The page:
I came upon an interesting post today – one that made me think.
Okay, I get how full-time travellers support themselves. They get sponsorships, volunteer in exchange for accommodation, they teach English, work odd jobs, travel slowly, they sell photography and ebooks, make a bit of money freelancing or from their blog… but for those that have been doing it for years – I’m talking about at least 2 or 3 years, I’m wondering… how are they saving for the future?
And that is a good question. There is a part of me saying, “What difference does it make?” Or “Why should I bother telling you?” I mean – you wouldn’t ask your hair dresser or bank teller or the woman who issues your drivers license that question, right? So why travel bloggers?
And yet, on the other hand, I do get that it’s a question a lot of people have. The financial aspect of long-term travel is the one that leaves many potential travelers scratching their head. Even if they could figure out a way to meet their day-to-day expenses, what about later? What about when they are old and gray and sitting in their rocker? Will they even have a rocker?
There are many different angles that people take toward saving for “retirement” – both in travel blogging and in other professions as well. Some people choose not to think about it and figure they’ll cross that bridge when they get there. Others save diligently, oftentimes at the expense of enjoying today.
The important thing to remember here is that travel blogging is no different from running any other small business. The accountant running his own practice can choose to put part of his income aside or he can spend it all now. That woman running the boutique clothing shop down the road? She won’t have a pension to rely on, and makes the same choice. Each and every small business owner in America (and presumably elsewhere) is in the same boat.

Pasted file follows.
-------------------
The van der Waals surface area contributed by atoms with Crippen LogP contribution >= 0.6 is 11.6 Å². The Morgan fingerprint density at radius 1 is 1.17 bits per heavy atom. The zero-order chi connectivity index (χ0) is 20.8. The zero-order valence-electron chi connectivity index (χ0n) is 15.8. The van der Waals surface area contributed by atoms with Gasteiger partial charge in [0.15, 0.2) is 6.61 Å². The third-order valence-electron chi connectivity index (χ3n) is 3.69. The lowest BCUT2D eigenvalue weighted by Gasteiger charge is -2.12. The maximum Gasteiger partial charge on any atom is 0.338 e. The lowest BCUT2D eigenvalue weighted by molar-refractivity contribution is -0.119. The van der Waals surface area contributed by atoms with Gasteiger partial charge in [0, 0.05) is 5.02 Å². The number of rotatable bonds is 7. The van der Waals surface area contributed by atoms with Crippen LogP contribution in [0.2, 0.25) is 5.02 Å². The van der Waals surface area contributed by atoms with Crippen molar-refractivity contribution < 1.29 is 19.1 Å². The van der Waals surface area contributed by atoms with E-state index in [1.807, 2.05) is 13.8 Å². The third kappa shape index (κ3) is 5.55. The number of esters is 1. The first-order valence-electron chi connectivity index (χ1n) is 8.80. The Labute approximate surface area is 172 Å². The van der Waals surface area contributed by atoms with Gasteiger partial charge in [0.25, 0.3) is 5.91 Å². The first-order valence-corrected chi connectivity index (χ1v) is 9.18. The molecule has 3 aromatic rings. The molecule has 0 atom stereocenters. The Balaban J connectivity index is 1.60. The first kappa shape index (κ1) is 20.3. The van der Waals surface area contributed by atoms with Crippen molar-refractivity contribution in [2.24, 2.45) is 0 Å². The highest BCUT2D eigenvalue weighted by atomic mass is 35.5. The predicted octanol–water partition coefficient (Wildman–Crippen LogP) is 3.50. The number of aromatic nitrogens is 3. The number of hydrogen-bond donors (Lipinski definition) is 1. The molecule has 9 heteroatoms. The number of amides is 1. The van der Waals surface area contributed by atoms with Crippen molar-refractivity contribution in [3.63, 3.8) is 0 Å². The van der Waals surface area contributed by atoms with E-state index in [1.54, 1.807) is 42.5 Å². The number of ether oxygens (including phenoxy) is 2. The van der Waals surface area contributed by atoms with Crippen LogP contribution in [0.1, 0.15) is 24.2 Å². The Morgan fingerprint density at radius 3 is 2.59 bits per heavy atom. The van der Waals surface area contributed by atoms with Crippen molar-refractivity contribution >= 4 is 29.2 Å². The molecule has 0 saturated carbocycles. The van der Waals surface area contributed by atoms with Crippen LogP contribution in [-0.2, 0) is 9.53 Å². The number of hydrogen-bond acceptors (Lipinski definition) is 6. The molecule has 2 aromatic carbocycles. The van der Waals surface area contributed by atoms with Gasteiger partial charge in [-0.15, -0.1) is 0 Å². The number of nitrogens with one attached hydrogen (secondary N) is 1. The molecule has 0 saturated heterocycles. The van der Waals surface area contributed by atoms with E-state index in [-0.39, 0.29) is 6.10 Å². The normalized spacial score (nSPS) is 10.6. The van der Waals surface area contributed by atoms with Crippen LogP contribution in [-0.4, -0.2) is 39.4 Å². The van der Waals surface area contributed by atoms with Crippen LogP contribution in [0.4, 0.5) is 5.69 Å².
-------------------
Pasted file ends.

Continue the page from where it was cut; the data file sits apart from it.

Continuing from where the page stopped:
So you’re wondering how we approach our retirement? Here’s what we do.
Both my husband and I were schoolteachers. I taught 21 years; he taught 20 years. Although we didn’t get paid the big bucks many people do, we lived beneath our means and squirreled away whatever we could. After many years of teaching, it added up. We started blogging in our late 40′s/early 50′s.
Now, our efforts are going to establish a passive income – money that comes in without us doing much at all. Most of our income is in the form of rental income – we invested the money we saved from teaching in real estate and now rent those houses. We hire a property manager to take care of the houses, so we don’t have to do anything.
We’ve also written some books. (I’ve got a new one coming out next month! Click here for a preview.) With any luck, those books will continue to sell for years to come – and bring in an income.
The key to passive income is that it’s an ENORMOUS amount of work up front. Writing a book is no small feat. Saving enough money to buy our rentals wasn’t easy. Whatever your passive income will be, plan on putting in many hours before you make even one single penny.
But really – isn’t that how any small business operates? Your local hairdresser bought all her equipment, stayed open long hours cutting hair, worked tirelessly on PR so people knew about her shop, and barely eked by.
She did all that with the hope that, when it came time for her to retire, she would either a) have enough money saved up to live on or b) be able to sell the shop for enough money to live on.
That’s exactly how travel bloggers do it. Travel bloggers, however, have the added knowledge that we don’t have to live in the USA, UK, or Australia. If our passive income isn’t enough to maintain a comfortable life in those expensive countries, we can move to Thailand or Argentina or Mexico. It’s great to have options.
Here are some posts I’ve written about our specific finances while traveling full time: